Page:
Authors: Pat McLeod, SA
Event: 2002 TheMHS Conference
Subject: Rehabilitation And Recovery, Employment & Recovery, book of proceedings
Type of resource: Conference Presentations and Papers
Abstract: While unemployment rates remain high among people with a psychiatric disability, an increased focus on rehabilitation in the last two decades has resulted in increasing numbers of mental health service consumers who gain award wage employment. There is much to learn about factors contributing to success in the maintenance of employment and very little existing research involves direct participation by employees with a psychiatric disability (particularly those who are not involved with supported employment agencies and who may or may not have chosen to disclose their disability in the workplace).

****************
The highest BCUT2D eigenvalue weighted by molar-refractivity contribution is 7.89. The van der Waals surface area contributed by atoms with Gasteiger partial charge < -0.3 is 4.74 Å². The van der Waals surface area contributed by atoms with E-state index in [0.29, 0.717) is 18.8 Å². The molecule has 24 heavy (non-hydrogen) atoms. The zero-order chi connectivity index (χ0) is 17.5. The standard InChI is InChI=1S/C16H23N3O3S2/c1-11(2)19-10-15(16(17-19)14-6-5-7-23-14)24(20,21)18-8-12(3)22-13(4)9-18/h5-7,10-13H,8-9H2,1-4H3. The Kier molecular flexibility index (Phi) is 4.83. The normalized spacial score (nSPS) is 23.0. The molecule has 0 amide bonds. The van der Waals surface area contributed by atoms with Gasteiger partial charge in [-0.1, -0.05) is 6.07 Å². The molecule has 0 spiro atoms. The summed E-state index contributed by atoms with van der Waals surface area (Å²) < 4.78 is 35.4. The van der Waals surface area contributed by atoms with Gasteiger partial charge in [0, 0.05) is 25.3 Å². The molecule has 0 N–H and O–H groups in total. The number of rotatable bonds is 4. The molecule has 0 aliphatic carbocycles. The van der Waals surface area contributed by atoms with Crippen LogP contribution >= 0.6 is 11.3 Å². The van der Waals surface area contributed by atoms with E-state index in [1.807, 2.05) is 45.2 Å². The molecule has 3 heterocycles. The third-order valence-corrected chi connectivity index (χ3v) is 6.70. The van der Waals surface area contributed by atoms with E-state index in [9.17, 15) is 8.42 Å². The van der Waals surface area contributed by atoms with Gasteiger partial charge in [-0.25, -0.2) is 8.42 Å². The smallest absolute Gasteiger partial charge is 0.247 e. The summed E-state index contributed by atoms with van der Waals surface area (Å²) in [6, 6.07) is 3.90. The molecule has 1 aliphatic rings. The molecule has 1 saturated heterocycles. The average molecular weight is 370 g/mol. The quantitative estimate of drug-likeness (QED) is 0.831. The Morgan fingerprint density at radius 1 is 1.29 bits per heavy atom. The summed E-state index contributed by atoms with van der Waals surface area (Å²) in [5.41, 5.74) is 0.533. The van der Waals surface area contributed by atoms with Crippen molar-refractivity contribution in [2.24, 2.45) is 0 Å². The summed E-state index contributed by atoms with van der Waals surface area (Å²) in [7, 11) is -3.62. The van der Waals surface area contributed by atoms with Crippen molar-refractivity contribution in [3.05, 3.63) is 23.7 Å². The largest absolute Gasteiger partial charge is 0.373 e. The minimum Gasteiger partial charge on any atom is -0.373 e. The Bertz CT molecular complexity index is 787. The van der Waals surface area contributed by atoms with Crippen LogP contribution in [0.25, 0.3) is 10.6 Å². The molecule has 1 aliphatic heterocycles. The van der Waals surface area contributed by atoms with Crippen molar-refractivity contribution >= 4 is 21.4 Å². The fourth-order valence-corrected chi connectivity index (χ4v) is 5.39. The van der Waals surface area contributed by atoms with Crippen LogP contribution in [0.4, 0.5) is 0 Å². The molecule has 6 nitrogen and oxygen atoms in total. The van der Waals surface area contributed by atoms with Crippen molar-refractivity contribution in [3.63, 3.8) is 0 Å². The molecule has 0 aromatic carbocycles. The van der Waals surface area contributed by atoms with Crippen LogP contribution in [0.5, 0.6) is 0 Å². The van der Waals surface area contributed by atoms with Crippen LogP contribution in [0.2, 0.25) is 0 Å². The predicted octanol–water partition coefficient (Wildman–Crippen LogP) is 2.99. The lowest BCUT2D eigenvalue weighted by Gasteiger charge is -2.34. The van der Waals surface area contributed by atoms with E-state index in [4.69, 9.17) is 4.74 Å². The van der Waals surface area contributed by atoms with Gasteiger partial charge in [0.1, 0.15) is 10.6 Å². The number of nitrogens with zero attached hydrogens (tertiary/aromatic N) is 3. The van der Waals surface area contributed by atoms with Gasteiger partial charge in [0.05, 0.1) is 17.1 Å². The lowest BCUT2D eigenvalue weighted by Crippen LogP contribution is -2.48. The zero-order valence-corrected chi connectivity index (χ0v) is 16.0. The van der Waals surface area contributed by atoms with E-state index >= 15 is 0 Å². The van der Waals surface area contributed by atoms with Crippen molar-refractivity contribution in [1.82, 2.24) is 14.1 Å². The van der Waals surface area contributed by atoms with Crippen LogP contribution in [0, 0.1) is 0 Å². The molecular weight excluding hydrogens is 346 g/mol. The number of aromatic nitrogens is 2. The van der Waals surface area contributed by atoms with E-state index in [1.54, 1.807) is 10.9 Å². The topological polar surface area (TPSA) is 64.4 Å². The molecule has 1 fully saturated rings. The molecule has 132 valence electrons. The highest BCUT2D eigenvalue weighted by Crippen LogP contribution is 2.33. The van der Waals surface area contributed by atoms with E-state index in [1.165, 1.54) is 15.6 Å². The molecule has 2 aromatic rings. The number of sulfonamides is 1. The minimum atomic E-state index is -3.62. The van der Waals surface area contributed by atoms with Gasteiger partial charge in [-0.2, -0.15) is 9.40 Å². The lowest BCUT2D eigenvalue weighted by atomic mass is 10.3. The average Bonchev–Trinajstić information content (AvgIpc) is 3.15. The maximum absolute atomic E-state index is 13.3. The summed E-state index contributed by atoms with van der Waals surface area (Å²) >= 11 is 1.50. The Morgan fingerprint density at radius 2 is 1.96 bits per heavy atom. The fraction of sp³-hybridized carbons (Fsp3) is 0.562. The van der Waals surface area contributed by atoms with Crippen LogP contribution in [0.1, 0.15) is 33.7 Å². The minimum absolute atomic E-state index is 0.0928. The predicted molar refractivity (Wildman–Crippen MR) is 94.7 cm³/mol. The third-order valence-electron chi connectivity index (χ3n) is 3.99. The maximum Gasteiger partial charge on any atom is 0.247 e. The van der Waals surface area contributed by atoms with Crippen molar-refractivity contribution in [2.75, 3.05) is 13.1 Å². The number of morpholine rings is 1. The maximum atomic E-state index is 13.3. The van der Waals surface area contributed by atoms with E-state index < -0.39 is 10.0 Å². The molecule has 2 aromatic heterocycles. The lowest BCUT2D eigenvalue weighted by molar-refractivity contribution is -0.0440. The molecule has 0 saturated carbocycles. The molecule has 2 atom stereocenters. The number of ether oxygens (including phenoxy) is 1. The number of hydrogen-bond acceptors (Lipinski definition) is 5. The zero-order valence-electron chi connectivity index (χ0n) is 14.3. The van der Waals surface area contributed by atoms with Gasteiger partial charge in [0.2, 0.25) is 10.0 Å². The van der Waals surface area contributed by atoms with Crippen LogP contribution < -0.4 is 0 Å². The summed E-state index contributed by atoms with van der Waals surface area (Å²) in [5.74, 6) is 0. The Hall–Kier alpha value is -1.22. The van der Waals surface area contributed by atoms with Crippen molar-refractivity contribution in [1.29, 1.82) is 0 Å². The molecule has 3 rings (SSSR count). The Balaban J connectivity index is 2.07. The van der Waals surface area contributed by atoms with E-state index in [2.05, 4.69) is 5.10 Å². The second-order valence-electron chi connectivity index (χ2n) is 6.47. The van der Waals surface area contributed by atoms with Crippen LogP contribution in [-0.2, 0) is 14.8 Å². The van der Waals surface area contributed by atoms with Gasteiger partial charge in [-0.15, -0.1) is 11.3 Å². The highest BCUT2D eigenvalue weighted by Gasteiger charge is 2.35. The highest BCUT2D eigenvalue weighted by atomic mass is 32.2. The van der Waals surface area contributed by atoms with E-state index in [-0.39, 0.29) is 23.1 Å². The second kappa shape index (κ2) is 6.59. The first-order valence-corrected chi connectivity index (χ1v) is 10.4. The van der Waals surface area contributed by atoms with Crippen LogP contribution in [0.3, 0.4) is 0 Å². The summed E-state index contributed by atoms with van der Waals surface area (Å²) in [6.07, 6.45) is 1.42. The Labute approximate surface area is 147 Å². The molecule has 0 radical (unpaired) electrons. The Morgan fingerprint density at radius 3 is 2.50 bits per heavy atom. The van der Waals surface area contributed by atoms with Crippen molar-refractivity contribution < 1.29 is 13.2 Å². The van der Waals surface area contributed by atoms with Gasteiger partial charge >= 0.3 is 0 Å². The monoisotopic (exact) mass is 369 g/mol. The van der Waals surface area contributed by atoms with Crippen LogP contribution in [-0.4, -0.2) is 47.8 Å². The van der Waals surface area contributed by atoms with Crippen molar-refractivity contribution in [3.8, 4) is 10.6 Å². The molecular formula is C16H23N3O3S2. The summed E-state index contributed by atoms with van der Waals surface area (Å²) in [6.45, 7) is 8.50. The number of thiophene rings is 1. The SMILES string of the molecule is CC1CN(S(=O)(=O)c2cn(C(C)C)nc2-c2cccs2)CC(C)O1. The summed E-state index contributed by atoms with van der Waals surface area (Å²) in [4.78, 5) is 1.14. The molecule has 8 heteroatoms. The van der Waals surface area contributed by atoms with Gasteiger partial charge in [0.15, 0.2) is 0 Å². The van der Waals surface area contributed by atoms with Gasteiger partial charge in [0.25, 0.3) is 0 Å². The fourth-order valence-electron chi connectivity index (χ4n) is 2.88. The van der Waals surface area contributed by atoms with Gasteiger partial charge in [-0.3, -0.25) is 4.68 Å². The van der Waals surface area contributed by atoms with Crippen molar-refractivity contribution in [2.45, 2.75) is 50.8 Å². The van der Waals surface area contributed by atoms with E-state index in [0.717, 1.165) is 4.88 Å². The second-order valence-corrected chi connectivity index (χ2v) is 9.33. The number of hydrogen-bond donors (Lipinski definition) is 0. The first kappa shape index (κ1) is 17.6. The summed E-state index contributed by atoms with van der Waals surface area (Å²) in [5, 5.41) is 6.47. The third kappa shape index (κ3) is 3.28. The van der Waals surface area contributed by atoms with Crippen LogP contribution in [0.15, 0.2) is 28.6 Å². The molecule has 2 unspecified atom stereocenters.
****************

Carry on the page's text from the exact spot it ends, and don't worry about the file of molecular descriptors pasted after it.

This paper presents very early findings from a qualitative study, in which former clients of a vocational rehabilitation agency, who have a psychiatric disability, were asked about their employment experience. Participants were invited to talk about their interactions with workplace peers and supervisors, their working conditions and decisions about disclosure, and were asked to indicate ‘what helps’ in terms of staying in their particular job. Most participants appear to have no expectation of employer support to assist their job retention, rather focussing on what it took to ‘fit in’ at work. Most worked part-time and many had casual employment. This appears to result in a conscious and ongoing trade off between lower income and maintaining health and access to supports. None or very limited disclosure appeared to be the most common choice, based on a strong expectation of stigma. Most participants reporting ongoing access to their doctor or mental health services as critical support in maintaining health and thus employability, while the rehabilitation program was valued as the bridge to gaining employment in providing emotional and practical support. The study has implications for mental health service delivery and inter-agency coordination in supporting employees. The study also suggests that access to employment may not be associated with disclosure of disability and thus may not lead to improved employer awareness of and support to workers with mental illness.